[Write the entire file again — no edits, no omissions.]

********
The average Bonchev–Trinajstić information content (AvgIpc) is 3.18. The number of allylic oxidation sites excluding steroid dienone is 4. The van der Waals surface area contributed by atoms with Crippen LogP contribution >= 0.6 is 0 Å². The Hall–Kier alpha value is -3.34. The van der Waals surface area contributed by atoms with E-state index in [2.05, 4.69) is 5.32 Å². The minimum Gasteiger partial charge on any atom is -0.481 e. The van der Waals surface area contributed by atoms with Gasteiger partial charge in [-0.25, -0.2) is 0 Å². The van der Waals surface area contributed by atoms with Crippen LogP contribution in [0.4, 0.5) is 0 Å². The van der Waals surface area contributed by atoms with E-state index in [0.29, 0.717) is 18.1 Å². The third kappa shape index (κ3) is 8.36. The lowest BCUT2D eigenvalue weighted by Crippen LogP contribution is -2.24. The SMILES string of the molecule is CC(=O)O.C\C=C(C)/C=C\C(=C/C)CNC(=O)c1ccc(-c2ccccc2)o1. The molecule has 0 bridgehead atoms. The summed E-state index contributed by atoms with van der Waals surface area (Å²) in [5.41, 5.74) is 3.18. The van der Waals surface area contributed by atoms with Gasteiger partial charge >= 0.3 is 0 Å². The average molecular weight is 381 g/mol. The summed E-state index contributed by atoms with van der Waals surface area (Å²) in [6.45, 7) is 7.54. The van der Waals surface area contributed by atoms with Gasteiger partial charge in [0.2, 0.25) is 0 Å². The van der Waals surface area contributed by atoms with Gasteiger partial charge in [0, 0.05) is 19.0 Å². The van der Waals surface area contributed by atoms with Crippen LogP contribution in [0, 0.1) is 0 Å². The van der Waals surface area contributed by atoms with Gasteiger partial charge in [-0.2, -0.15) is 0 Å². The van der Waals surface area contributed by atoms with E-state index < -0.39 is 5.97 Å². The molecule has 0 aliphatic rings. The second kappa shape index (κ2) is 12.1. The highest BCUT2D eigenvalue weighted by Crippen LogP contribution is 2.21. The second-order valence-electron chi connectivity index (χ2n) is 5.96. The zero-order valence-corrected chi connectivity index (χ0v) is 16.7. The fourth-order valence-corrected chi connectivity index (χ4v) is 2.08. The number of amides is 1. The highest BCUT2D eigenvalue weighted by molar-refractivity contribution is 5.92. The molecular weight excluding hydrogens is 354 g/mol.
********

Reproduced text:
The average Bonchev–Trinajstić information content (AvgIpc) is 3.18. The number of allylic oxidation sites excluding steroid dienone is 4. The van der Waals surface area contributed by atoms with Crippen LogP contribution >= 0.6 is 0 Å². The Hall–Kier alpha value is -3.34. The van der Waals surface area contributed by atoms with E-state index in [2.05, 4.69) is 5.32 Å². The minimum Gasteiger partial charge on any atom is -0.481 e. The van der Waals surface area contributed by atoms with Gasteiger partial charge in [-0.25, -0.2) is 0 Å². The van der Waals surface area contributed by atoms with Crippen LogP contribution in [0.4, 0.5) is 0 Å². The van der Waals surface area contributed by atoms with E-state index in [0.29, 0.717) is 18.1 Å². The third kappa shape index (κ3) is 8.36. The lowest BCUT2D eigenvalue weighted by Crippen LogP contribution is -2.24. The SMILES string of the molecule is CC(=O)O.C\C=C(C)/C=C\C(=C/C)CNC(=O)c1ccc(-c2ccccc2)o1. The molecule has 0 bridgehead atoms. The summed E-state index contributed by atoms with van der Waals surface area (Å²) in [5.41, 5.74) is 3.18. The van der Waals surface area contributed by atoms with Gasteiger partial charge >= 0.3 is 0 Å². The average molecular weight is 381 g/mol. The summed E-state index contributed by atoms with van der Waals surface area (Å²) in [6.45, 7) is 7.54. The van der Waals surface area contributed by atoms with Gasteiger partial charge in [0.2, 0.25) is 0 Å². The van der Waals surface area contributed by atoms with Gasteiger partial charge in [0, 0.05) is 19.0 Å². The van der Waals surface area contributed by atoms with Crippen LogP contribution in [0, 0.1) is 0 Å². The van der Waals surface area contributed by atoms with Gasteiger partial charge in [-0.2, -0.15) is 0 Å². The van der Waals surface area contributed by atoms with E-state index < -0.39 is 5.97 Å². The molecule has 0 aliphatic rings. The second kappa shape index (κ2) is 12.1. The highest BCUT2D eigenvalue weighted by Crippen LogP contribution is 2.21. The second-order valence-electron chi connectivity index (χ2n) is 5.96. The zero-order valence-corrected chi connectivity index (χ0v) is 16.7. The fourth-order valence-corrected chi connectivity index (χ4v) is 2.08. The number of amides is 1. The highest BCUT2D eigenvalue weighted by molar-refractivity contribution is 5.92. The molecular weight excluding hydrogens is 354 g/mol.